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Linda Riss And Burt Pugach

February 16, 2012 by staff 

Linda Riss And Burt Pugach, 2009 Here are Burt Pugach and Linda Riss back in the day. They look a little uptight, but nobody’s crazy or disfigured, right? Yet.

Stop reading here if you don’t want the spoilers. I am about to spoil the sht out of this movie for you. I kind of wish someone had done this for me, because the movie leaves you feeling creepy, like you sat on a newborn puppy. I digress.

I watched Crazy Love last night because I love documentaries, I love watching/reading/hearing about people who are totally nutballs, and I have had some strange experiences in my life with disfunctional relationships of the “should I change my number” variety (that’s all your getting from me on that topic unless you bring the booze and seal your mouth forever afterwards). Crazy Love is the story of Burt Pugach and Linda Riss (later Linda Pugach. Think about this as you read what follows), a couple who met, courted, broke up, and then got married. Or else it’s a story about the couple you never, ever want to have over for dinner. To wit:

Burt Pugach (a last name that is somehow onomatopeian) was a “nefarious” lawyer who chews his cud endlessly on how mean his mother was to him growing up, which I think was somehow meant to explain how he would later relate to his first and second wives. Whatever, Burt. He got super-rich, which is colored by his biographer’s references to his cars (a Lincoln and something else, high-rollerz!) and the fact that he owned a night club; in 1951 he met and married a friendly-looking lady and they had a daughter who was severely handicapped. Eight years into his marriage, he met Linda Riss, who looks like my mental picture of the girl in “Rosalita” by Bruce Springsteen. He lied about being married and having a kid, and even though he had a Lincoln and some other car, Linda did the right thing and broke it off with him when she found out.

Linda then met a hunk of a dude named Larry. He was going into the army. Linda was madly in love with him despite his carless/single-car status. Throughout Linda and Larry’s courtship, Burt Pugach was busy stalking and scaring the crap out of Linda. It was that whole “If I can’t have you, no one will,” thing; understandably, she called the cops, who stationed a guard at her house for a brief period and then slacked off, despite Linda’s continuing complaints. She got engaged to Larry, which threw Burt into a rage: he hired three dudes to throw poison in her face.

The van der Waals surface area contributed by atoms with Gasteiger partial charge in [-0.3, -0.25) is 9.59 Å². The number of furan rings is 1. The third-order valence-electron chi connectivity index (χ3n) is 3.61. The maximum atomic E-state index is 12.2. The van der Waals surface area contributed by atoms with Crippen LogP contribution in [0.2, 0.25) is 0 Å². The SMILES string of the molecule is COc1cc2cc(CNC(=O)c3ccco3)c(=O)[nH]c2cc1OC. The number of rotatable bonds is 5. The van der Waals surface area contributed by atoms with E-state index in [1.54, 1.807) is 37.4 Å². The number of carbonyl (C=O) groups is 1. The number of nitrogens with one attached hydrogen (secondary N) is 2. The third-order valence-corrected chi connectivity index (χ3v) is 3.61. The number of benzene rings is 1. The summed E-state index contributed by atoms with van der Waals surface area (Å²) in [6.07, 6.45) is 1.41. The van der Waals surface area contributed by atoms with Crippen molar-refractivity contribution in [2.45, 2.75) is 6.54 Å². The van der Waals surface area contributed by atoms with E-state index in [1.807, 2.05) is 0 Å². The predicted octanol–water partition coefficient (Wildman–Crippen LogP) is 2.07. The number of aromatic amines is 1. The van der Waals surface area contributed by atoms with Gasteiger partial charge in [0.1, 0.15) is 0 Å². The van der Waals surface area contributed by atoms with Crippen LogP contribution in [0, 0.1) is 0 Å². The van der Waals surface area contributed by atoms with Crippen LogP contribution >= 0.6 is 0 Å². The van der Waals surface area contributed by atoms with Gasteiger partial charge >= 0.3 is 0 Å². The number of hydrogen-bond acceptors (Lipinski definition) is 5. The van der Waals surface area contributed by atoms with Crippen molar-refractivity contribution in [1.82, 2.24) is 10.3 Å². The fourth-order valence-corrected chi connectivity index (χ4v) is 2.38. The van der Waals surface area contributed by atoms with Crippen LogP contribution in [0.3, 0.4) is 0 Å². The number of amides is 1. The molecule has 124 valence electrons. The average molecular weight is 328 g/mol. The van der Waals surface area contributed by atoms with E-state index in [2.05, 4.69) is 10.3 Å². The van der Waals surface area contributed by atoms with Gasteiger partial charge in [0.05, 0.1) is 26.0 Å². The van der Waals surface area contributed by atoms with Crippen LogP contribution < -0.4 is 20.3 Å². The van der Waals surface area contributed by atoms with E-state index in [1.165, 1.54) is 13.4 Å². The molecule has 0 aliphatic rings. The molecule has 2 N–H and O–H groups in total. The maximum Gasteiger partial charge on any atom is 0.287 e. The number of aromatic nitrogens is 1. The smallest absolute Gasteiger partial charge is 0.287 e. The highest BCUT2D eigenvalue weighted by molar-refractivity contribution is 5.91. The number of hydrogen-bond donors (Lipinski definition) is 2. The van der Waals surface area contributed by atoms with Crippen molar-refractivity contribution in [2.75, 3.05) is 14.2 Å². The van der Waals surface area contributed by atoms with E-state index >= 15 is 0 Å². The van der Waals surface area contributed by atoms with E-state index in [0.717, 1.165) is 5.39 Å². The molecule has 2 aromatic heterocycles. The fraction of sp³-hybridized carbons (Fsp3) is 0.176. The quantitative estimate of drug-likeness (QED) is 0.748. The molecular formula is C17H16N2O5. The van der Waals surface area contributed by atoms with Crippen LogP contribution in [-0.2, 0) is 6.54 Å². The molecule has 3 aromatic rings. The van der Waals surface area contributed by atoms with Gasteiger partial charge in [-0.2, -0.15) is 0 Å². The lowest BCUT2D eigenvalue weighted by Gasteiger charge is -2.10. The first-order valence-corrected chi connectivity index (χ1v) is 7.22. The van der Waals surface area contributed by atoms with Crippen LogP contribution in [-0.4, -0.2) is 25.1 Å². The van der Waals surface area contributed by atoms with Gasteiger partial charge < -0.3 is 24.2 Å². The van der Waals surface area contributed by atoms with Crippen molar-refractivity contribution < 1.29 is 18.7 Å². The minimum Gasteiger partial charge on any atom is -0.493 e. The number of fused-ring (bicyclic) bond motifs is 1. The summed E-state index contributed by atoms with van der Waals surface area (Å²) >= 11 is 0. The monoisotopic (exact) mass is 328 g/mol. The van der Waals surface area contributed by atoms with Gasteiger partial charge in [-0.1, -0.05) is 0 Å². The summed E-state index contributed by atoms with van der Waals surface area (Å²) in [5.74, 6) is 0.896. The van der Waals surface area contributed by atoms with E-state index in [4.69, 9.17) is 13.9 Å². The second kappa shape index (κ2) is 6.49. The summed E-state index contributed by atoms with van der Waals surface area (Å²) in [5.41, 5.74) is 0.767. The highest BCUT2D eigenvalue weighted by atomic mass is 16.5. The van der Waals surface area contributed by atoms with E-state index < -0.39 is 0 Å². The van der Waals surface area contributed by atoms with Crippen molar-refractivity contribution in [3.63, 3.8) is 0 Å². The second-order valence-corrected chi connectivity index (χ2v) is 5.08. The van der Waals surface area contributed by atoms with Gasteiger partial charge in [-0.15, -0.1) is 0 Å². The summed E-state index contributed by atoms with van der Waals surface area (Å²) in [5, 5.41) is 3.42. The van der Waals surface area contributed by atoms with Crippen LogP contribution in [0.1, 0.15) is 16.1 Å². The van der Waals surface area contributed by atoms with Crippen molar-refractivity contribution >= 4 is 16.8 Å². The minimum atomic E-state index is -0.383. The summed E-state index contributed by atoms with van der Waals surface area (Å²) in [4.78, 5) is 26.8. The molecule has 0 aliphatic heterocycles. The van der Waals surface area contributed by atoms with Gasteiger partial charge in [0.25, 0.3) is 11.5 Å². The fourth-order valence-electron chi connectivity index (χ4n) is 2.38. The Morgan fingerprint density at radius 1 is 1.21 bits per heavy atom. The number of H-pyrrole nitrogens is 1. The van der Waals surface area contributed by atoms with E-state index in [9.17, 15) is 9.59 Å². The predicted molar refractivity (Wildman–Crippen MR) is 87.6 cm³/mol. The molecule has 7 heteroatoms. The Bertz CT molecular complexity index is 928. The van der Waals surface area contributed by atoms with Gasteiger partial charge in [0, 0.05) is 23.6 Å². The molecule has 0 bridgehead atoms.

Linda was left sighless in one eye, with scars that compelled her to wear sunglasses at all times, and bald. At one point Burt got a gun and waited in an alley to shoot Larry, but said he couldn’t do it. After some back-and-forths, Larry broke off their engagement. The documentary insinuates this was more because of the eye thing than the crazy-stalker-ex thing, but who knows. Burt Pugach went to jail for 14 years, where he wrote to Linda every day (it was mostly just crazy blather, judging from the letter-shots in the documentary).

Okay, so far, so good. Linda comes off as kind of superficial and maybe a little cold, but she’s clearly the good guy. Burt is a malicious worm and you just want him to stay in jail. But jail is not where he stays! Because!!! When he was released, Linda GOT BACK TOGETHER WITH HIM. And they GOT MARRIED. The guy who threw lye in her face! Linda, we have to talk. You may have one eye but there are people out there with 1-2 cars who have souls and won’t try to kill you because you won’t date them. Linda. Come the f**k on, Linda.

Later, Burt had an affair while married to Linda, and the woman with whom he was romping accused him of threatening her. Guess who took the stand in his defense? LINDA.

The tail end of the documentary shows Linda in a piss-poor mood, one you get the impression is constant. She alludes to the fact that she married Burt to punish him with her rotten temperament until they die. You know, to me, cranky doesn’t seem to be the best punishment for getting permanently disfigured. Crabby isn’t punishment. Crankiness and snarking and btching, in fact, have been the basis for loving relationships on Everybody Loves Raymond for many seasons. They are cranky and btchy at each other to show that they are family. You simply can’t be cantankerous enough to punish someone who tried to kill you.

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